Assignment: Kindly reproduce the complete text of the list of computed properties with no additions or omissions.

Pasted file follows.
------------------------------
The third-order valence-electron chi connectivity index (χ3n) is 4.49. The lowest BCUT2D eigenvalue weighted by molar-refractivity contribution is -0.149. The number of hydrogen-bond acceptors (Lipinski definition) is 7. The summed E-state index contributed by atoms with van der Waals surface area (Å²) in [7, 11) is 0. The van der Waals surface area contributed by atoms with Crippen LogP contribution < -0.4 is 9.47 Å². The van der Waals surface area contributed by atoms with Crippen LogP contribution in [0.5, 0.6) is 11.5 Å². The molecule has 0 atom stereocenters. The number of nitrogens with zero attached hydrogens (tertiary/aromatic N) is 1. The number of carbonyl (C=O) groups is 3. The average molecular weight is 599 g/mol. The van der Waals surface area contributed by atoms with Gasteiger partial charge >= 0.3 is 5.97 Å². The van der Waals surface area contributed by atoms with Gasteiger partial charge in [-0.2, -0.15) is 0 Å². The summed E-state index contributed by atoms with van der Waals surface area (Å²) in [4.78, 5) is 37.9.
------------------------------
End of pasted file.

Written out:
The third-order valence-electron chi connectivity index (χ3n) is 4.49. The lowest BCUT2D eigenvalue weighted by molar-refractivity contribution is -0.149. The number of hydrogen-bond acceptors (Lipinski definition) is 7. The summed E-state index contributed by atoms with van der Waals surface area (Å²) in [7, 11) is 0. The van der Waals surface area contributed by atoms with Crippen LogP contribution < -0.4 is 9.47 Å². The van der Waals surface area contributed by atoms with Crippen LogP contribution in [0.5, 0.6) is 11.5 Å². The molecule has 0 atom stereocenters. The number of nitrogens with zero attached hydrogens (tertiary/aromatic N) is 1. The number of carbonyl (C=O) groups is 3. The average molecular weight is 599 g/mol. The van der Waals surface area contributed by atoms with Gasteiger partial charge >= 0.3 is 5.97 Å². The van der Waals surface area contributed by atoms with Gasteiger partial charge in [-0.2, -0.15) is 0 Å². The summed E-state index contributed by atoms with van der Waals surface area (Å²) in [4.78, 5) is 37.9.